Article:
Negative gearing: Stopping the abuse

One finance specialist has called for a more rationalised approach to negative gearing that prevents investors misusing the system

Negative gearing: Stopping the abuse



While negative gearing can benefit all Australian property owners, efforts should be made to limit its abuse and quell pressure on rapidly growing prices.

Richard Wellsmore, manager at financial consultancy and mortgage brokerage Futurity, is pushing for a balanced, rationalised strategy that still permits negative gearing while imposing some limits on the practice.

“I actually feel that negative gearing is a legitimate and effective means through which people of average income can acquire wealth for later in life,” he told Australian Broker.

However, the current negative gearing structure leaves it open for abuse, he said, with certain investors now owning an excessive number of homes.

Rather than doing nothing like the Liberals or wanting to abolish negative gearing completely like Labor, it should be rationalised, Wellsmore said.

“Rationalised relates to ensuring it is open to all rather than the wealthy few. Rationalised means that it is not abused where greed comes into play. It is this greed that is a prime driver in the increase in property prices.”

He suggested that negative gearing be limited to a maximum of five investment properties per person. This will have a more moderate rate effect on the housing market by adding rental properties and enabling ordinary Australians to accumulate wealth.

“There is a need for somebody to fund the property market and provide rental properties for those who are not yet ready to buy their own home,” he said.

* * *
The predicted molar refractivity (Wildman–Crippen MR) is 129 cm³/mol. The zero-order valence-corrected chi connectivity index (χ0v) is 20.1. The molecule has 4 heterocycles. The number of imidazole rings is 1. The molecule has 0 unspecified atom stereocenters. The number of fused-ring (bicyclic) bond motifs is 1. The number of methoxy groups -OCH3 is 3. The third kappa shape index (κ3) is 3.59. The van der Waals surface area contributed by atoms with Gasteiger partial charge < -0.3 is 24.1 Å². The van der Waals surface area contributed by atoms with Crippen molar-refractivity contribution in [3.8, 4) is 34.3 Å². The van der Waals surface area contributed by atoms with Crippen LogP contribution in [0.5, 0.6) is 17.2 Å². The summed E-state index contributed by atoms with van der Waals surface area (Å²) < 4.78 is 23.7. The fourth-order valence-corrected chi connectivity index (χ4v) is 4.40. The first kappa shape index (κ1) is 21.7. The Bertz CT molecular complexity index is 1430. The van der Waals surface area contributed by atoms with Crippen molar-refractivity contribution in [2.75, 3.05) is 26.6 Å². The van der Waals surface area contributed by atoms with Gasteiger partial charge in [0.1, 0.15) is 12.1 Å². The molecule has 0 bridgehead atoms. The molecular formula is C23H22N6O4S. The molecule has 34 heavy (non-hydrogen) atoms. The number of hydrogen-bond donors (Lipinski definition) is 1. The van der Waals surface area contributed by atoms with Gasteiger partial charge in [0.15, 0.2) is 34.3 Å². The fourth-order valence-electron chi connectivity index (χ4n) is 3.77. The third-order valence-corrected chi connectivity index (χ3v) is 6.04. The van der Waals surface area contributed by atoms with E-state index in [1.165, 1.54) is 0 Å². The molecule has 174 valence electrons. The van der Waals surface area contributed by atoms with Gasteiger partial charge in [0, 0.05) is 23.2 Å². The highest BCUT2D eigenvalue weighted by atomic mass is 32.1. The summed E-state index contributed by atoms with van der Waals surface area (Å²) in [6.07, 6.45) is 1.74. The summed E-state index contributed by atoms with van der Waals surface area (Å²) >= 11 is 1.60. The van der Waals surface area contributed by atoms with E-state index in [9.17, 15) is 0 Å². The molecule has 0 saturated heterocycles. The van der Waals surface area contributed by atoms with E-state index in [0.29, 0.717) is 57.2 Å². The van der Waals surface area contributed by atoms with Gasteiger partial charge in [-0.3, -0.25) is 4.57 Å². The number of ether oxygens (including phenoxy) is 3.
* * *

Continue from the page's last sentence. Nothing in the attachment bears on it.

Instead of an intermittent tap on property investment, a more moderate constant initiative would be far more productive, Wellsmore noted.

“The reality is that political parties need to look long term and act on a bipartisan level if the economy is really going to be managed on a permanent basis. This would benefit everyone.”

Current approaches such as the Australian Prudential Regulation Authority’s (APRA’s) crackdown on interest-only loans were tackling the problem in the wrong manner, he added. Instead, people should be educated on how to effectively borrow and repay money.

“We, mortgage brokers, if we are worth our salt, are an integral part of this process.”

“The reality is constructive long-term planning and education will control the property market far more effectively than these knee jerk reactions that have little effect other than to widen the economic and social gap that already exists in our country.”

With APRA’s current focus on interest-only lending, the ability to invest properly would be taken away from ordinary Australians but not from the very wealthy who could continue to abuse these negative gearing tax benefits.

“Rather they will continue to use what I would call a greed approach to fuel the property market. If APRA wants to control things more, at least make it a level playing field.”

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